The outcome of the current electoral process in Spain is still uncertain. If the conditions for forming a government are not met, new general elections will have to be held in a few months’ time. This situation suspends major political decisions, including those concerning the country’s energy future.
This is an opportunity for us to talk to you about this major player in nuclear energy in Europe, which was one of the first countries to turn to this source of energy. Its history and situation. The role that nuclear energy is set to play, and the hopes raised by the reopening of the public debate on the other side of the Pyrenees.
In this Voices Newsletter, part of our series on the countries of the European Union, Guillem Sanchez Ramirez describes the crossroads Spain is facing.
The current challenge for the Spanish democracy is to find the path that will enable it to ensure the success of its energy transition, and first and foremost to free itself from fossil gas, for the sake of the climate, its own population and that of Europe.
The Voices Team
Nuclear power in Spain
By Guillem Sanchis Ramirez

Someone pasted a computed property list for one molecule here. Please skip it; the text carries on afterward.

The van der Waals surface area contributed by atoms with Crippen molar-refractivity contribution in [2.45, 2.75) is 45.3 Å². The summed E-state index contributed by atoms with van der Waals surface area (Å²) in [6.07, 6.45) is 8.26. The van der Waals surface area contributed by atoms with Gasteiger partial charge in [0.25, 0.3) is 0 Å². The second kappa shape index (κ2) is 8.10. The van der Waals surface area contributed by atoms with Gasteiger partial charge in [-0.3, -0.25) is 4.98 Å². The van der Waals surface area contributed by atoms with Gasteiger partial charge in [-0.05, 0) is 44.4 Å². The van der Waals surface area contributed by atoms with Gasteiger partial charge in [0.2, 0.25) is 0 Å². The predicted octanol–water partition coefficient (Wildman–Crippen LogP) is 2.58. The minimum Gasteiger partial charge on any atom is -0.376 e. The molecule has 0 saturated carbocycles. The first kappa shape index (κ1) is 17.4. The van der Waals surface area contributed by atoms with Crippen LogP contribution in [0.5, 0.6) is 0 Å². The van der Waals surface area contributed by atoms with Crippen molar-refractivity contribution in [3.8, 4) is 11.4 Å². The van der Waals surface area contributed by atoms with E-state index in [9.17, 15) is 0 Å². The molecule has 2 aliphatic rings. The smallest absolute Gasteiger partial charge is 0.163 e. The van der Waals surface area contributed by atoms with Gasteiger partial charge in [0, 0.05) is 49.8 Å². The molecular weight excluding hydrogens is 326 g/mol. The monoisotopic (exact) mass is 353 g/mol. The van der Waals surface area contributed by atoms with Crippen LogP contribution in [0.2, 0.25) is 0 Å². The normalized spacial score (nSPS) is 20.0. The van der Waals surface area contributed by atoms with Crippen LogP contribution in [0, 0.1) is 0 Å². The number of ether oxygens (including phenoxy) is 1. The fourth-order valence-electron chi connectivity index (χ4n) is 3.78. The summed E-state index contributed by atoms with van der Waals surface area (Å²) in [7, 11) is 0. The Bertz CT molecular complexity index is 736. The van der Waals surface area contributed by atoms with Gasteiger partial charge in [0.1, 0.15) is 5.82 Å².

Guillem Sanchis Ramírez holds a bachelor’s degree in Engineering Physics, and Master’s degrees in Applied Mathematics and Nuclear Engineering. He currently works in the nuclear power sector in Spain. Recently, he co-founded Econucleares, a pro-nuclear environmentalist group in Spain with the main goal of preventing the planned shutdown of Spanish nuclear power plants through public demonstrations and outreach.
- Spain has a population of just under 47.5 million, and has the world’s 15th economy by GDP, with 1.5 billion.
- Nuclear power meets about 21% of Spain’s electricity consumption, which in 2022 was about 250 TWh.
- Spain has a significant domestic nuclear industry, serving over 40 countries, including the fabrication of nuclear fuel.
- On the other hand, Spain is among the states in Europe whose fossil fuel use depends the most on imports, with 98%, much higher than the EU´s average of 73%.